Biden Order Will Boost Heat Pumps and Building Insulation

Biden Order Will Boost Heat Pumps and Building Insulation thumbnail

CLIMATEWIRE | Solar panels are getting their moment in the sun after President Joe Biden yesterday invoked the Defense Production Act to jump-start the renewable energy sector.

But, just as important and less flashy are two other things Biden’s orders seek to boost: heat pumps & insulation.

These products will be crucial for decarbonizing the difficult-to-reach construction sector. Experts believe that Biden’s order will revive U.S. manufacturing using green technology in the best case scenario.

” The importance of this cannot understated,” stated Ari Matusiak CEO of Rewiring America, an organization that promotes electrifying America’s economy. “It’s a big move by the administration.”

Homes and commercial buildings emitted 13 percent of U.S. climate pollution in 2020, according to EPA. This is smaller than electricity or transportation, but buildings present a unique challenge due to its fragmentation.

Advocates believe that Biden’s order can help them overcome this challenge.

Buildings tend to be governed primarily by local codes, rather than federal regulations. The fossil fuel industry has strongly resisted efforts by climate activists for cities to ban natural gas from new buildings.

This has left decarbonization of building largely in the hands market forces. The slow turnover of U.S. buildings stock and the high upfront cost for electric appliances have slowed down the transition. Experts even predict an increase in commercial building emissions via 2050..

Biden’s orders could change that by reshaping economics of decarbonizing buildings.

By invoking The Defense Production Act, Biden guarantees manufacturers that the government will buy heat pumps and insulation that are not available on the market.

The idea is to encourage firms to increase their manufacturing capacity. This will help lower prices, according to Todd Tucker, director for industrial policy at the Roosevelt Institute.

He stated that the government is sending a message for manufacturers to make capital expenditures because we will be the market. Don’t be concerned about the lack of a market or whether households or firms will shift to another technology. We’ll take care of that. Make it .”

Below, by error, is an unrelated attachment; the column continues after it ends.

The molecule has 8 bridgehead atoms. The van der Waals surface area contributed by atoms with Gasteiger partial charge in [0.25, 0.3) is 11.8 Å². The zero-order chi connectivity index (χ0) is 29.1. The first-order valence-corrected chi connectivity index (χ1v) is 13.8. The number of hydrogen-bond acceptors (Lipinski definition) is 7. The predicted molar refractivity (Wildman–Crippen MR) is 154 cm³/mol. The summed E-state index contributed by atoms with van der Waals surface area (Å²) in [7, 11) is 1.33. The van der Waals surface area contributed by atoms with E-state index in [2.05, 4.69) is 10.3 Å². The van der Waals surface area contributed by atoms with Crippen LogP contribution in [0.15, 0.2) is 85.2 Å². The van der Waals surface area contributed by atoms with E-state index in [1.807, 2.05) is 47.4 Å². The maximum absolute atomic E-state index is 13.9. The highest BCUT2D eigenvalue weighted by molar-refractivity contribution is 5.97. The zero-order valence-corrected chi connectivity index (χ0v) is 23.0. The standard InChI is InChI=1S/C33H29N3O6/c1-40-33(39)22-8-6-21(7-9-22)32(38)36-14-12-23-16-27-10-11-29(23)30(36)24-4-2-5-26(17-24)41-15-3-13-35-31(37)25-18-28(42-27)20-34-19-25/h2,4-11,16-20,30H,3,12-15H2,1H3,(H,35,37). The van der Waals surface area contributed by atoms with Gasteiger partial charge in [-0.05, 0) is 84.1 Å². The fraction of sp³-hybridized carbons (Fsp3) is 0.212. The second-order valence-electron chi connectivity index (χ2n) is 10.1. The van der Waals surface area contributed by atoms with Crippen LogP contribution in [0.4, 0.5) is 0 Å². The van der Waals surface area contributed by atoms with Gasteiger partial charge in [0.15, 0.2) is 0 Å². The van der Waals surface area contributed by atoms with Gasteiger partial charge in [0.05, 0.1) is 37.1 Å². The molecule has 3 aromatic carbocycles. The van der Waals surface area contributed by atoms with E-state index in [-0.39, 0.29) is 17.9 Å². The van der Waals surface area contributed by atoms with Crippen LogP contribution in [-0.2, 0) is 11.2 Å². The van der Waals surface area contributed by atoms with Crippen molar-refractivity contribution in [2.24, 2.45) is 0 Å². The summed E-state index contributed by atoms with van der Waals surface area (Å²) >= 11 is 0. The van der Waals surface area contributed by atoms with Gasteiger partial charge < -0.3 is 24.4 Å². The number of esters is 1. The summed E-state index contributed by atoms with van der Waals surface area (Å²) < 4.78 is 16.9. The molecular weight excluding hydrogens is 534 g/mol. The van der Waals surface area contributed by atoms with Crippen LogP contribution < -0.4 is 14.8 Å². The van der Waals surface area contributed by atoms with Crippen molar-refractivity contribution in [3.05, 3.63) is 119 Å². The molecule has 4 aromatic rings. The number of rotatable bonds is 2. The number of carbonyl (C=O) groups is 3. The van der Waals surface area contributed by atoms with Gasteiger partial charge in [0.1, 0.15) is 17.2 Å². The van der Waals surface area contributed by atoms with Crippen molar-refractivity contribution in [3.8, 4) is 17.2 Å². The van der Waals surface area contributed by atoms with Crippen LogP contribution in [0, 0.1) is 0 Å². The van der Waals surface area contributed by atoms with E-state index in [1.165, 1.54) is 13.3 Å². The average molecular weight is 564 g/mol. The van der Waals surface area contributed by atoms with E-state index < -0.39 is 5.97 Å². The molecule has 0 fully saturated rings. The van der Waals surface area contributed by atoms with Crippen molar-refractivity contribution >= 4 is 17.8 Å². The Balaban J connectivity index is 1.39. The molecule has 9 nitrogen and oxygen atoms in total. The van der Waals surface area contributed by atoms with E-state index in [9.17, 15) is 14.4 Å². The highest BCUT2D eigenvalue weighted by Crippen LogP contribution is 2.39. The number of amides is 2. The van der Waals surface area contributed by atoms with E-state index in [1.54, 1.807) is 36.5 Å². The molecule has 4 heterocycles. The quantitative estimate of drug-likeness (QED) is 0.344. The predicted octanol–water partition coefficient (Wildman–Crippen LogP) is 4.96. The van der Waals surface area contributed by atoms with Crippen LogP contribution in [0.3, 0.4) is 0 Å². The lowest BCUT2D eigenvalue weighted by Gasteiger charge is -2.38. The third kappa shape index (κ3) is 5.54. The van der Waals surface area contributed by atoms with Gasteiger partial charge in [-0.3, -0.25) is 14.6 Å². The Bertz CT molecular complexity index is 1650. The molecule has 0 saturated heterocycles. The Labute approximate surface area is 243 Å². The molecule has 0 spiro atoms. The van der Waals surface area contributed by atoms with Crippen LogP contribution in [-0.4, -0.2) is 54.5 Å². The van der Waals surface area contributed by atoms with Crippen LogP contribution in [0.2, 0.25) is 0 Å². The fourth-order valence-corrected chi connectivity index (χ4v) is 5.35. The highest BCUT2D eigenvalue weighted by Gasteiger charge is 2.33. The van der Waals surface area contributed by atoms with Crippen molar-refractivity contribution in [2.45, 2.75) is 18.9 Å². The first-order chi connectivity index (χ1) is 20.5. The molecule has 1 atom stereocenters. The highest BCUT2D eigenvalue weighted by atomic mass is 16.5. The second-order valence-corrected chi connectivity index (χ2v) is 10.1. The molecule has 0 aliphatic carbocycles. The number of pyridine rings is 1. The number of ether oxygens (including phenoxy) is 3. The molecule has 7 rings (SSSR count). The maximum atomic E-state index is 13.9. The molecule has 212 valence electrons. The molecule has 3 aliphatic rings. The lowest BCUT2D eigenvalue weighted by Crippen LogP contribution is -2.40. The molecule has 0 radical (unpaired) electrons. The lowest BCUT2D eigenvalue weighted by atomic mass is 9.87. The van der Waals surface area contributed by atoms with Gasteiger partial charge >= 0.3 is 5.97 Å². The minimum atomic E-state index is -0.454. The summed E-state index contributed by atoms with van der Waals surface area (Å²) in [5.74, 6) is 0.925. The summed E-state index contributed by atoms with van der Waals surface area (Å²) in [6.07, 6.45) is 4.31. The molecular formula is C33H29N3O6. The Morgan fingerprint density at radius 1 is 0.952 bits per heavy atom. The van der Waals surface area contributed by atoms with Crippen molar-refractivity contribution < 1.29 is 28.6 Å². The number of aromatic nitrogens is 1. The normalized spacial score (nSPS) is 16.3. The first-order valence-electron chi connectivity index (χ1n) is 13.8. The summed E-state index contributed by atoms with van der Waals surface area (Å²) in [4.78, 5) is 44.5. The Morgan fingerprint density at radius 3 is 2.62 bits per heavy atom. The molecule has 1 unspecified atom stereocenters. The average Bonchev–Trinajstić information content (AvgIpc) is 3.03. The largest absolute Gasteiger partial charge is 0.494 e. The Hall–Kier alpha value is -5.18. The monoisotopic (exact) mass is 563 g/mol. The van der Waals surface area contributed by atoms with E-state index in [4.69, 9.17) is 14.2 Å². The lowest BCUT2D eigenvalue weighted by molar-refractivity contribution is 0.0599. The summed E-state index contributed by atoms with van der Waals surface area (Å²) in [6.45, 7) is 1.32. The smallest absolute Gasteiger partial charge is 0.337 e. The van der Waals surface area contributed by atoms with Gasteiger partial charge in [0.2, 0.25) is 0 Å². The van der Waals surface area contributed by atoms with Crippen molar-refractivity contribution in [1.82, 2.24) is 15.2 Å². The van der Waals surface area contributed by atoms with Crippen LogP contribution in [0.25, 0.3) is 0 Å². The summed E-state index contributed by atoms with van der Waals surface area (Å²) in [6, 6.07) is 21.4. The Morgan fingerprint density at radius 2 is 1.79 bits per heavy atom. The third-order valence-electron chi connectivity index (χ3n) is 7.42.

Biden already tried to use the federal government’s purchasing power to help U.S. companies move towards green tech. Tucker said that this is a significant step because the government has the authority to purchase heat pumps for private use.

The administration could give heat pumps it purchased under the Defense Production Act to front line communities for free or at a discounted price to help achieve its environmental justice goals.

Industry organizations praised Biden’s move, with conservative National Association of Manufacturers hailing the decision as a positive step forward for the sector.

” This is the type collaborative, long-term leadership that manufacturers need to improve our energy security,” Jay Timmons (CEO of NAM) wrote on Twitter.

Biden is moving to increase the supply side in the heat pump market. Advocates also want to increase demand through tax credits and rebates, which were part of the Democrats’ stalled reconciliation legislation.

Without more demand, contractors and suppliers aren’t pushing heat pump into the housing market. There aren’t many heat pumps on the market so homeowners don’t want them. This could be because they are expensive upfront or because they don’t know much about them.

” There’s a kind of a “chicken-and-egg” dynamic going on,” said Matusiak from Rewiring America. He added that Biden’s order might help break that cycle.

The Energy Department stated that the U.S. insulation production is sufficient to supply new buildings at this time. However, retrofitting older buildings will require more.

Some heat pumps and insulation could be sent to Europe as Europe is now facing an even more difficult energy crisis after Russia’s invasion.

The administration has used the Defense Production Act to counter Russia’s influence on energy markets.

That idea has been pushed for months by climate activist Bill McKibben, the founder of

Three days after Russian President Vladimir Putin began his invasion of Ukraine, McKibben argued that the administration’s moves to boost oil and gas production were wrongheaded — but shipping heat pumps and insulation to Europe would be a way to “peacefully punch Putin in the kidneys.”

Yesterday, McKibben called the move a “breakthrough” from a “heretofore timid administration.”

” This is real and important!” he wrote in a tweet.

Reprinted from E&E News with permission from P

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